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The surface of the Earth is always changing. Some changes like earthquakes, volcanoes, floods, and landslides happen quickly and other changes, such as most erosional processes, happen slowly over time.  It’s often hard to see these changes from ground level. A much broader view is needed, and multiple views that provide a record of change over time are especially helpful. Earthshots shows you how satellite data are used to track these changes.

The Landsat series of Earth-observing satellites has acquired data for monitoring the planet’s landmasses since 1972. The vast archive containing millions of Landsat scenes is managed at the U.S. Geological Survey (USGS) Earth Resources Observation and Science (EROS) Center in Sioux Falls, SD. The images displayed in Earthshots are examples of Landsat data that help scientists worldwide understand more about how both people and nature are changing the landscape.

Each Earthshots page features a different location from around the world and explains the changes that the satellite images reveal. For example, the Mount St. Helens page shows what the mountain looked like before and after the 1980 eruption. Furthermore, it shows recent images that demonstrate how the forest is recovering. The images at the left are three of the Landsat images from that page.

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References

Canada Centre for Remote Sensing, 2016, Tutorial—Fundamentals of Remote Sensing: Natural Resources Canada, accessed April 10, 2018, at http://www.nrcan.gc.ca/earth-sciences/geography-boundary/remote-sensing/fundamentals/1430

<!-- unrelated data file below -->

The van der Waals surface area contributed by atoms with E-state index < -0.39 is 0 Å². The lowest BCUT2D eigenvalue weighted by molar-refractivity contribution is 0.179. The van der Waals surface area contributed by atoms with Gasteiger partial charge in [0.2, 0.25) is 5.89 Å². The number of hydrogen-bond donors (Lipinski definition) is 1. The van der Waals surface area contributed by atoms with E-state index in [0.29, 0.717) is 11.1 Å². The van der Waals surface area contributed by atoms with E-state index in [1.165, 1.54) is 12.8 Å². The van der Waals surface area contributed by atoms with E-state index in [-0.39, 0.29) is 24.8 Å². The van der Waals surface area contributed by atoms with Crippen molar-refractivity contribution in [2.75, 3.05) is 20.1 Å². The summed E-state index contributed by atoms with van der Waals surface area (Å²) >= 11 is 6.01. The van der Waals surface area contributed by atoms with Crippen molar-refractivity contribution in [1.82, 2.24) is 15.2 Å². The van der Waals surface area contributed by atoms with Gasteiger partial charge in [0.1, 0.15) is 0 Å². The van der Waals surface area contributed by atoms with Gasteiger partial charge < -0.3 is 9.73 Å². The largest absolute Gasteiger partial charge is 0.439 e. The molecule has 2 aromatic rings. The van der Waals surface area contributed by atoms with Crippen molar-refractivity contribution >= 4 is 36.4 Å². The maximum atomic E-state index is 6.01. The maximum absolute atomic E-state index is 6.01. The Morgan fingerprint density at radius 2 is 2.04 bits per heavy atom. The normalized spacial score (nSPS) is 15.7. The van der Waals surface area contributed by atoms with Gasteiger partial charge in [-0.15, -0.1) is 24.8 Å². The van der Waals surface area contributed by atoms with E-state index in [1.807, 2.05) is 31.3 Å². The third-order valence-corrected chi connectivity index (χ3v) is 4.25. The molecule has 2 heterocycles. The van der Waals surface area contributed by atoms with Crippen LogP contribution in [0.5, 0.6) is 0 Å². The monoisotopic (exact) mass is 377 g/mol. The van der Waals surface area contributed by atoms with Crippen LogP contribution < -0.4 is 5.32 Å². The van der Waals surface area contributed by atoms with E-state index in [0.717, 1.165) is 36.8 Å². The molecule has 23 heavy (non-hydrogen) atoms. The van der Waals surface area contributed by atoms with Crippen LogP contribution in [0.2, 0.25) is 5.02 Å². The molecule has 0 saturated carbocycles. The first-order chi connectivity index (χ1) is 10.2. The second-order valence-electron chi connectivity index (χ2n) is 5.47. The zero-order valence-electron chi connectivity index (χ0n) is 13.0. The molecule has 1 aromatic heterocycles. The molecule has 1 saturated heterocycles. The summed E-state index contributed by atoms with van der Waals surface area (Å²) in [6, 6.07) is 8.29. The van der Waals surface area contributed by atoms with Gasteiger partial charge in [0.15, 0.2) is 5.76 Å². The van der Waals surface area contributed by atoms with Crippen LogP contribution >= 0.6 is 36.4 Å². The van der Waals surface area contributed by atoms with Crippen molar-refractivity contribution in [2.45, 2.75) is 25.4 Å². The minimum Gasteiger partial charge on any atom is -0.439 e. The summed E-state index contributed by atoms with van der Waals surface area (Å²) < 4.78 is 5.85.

NASA, 2010, Tour of the Electromagnetic Spectrum—Introduction to the Electromagnetic Spectrum: NASA Science, accessed April 10, 2018, at https://science.nasa.gov/ems/01_intro.

NASA, 2018, The Landsat Program: NASA, accessed April 10, 2018, at http://landsat.gsfc.nasa.gov/.

U.S. Geological Survey, 2021, Earth Resources Observation and Science Center—Keeping watch over Earth's resources: U.S. Geological Survey Fact Sheet 2021–3052, 4 p., https://doi.org/10.3133/fs20213052.

U.S. Geological Survey, 2022, National Land Imaging Program: USGS, accessed February 16, 2022, at https://www.usgs.gov/programs/national-land-imaging-program.

U.S. Geological Survey, 2019, Landsat 9 (ver. 1.2, April 2020): U.S. Geological Survey Fact Sheet 2019–3008, 2 p., https://doi.org/10.3133/fs20193008.

U.S. Geological Survey, 2016, Landsat—Earth observation satellites (ver. 1.1, August 2016): U.S. Geological Survey Fact Sheet 2015–3081, 4 p., http://dx.doi.org/10.3133/fs20153081.

U.S. Geological Survey, 2016, Landsat International Cooperators and Global Archive Consolidation (ver. 1.2, June 2019): U.S. Geological Survey Fact Sheet 2016–3018, 2 p., https://doi.org/10.3133/fs20163018.

U.S. Geological Survey, 2018, Landsat Missions: USGS, accessed April 10, 2018, at http://landsat.usgs.gov.

U.S. Geological Survey, 2022, Remote Sensing Classroom: USGS, accessed February 16, 2022, at https://eros.usgs.gov/remote-sensing-classroom.

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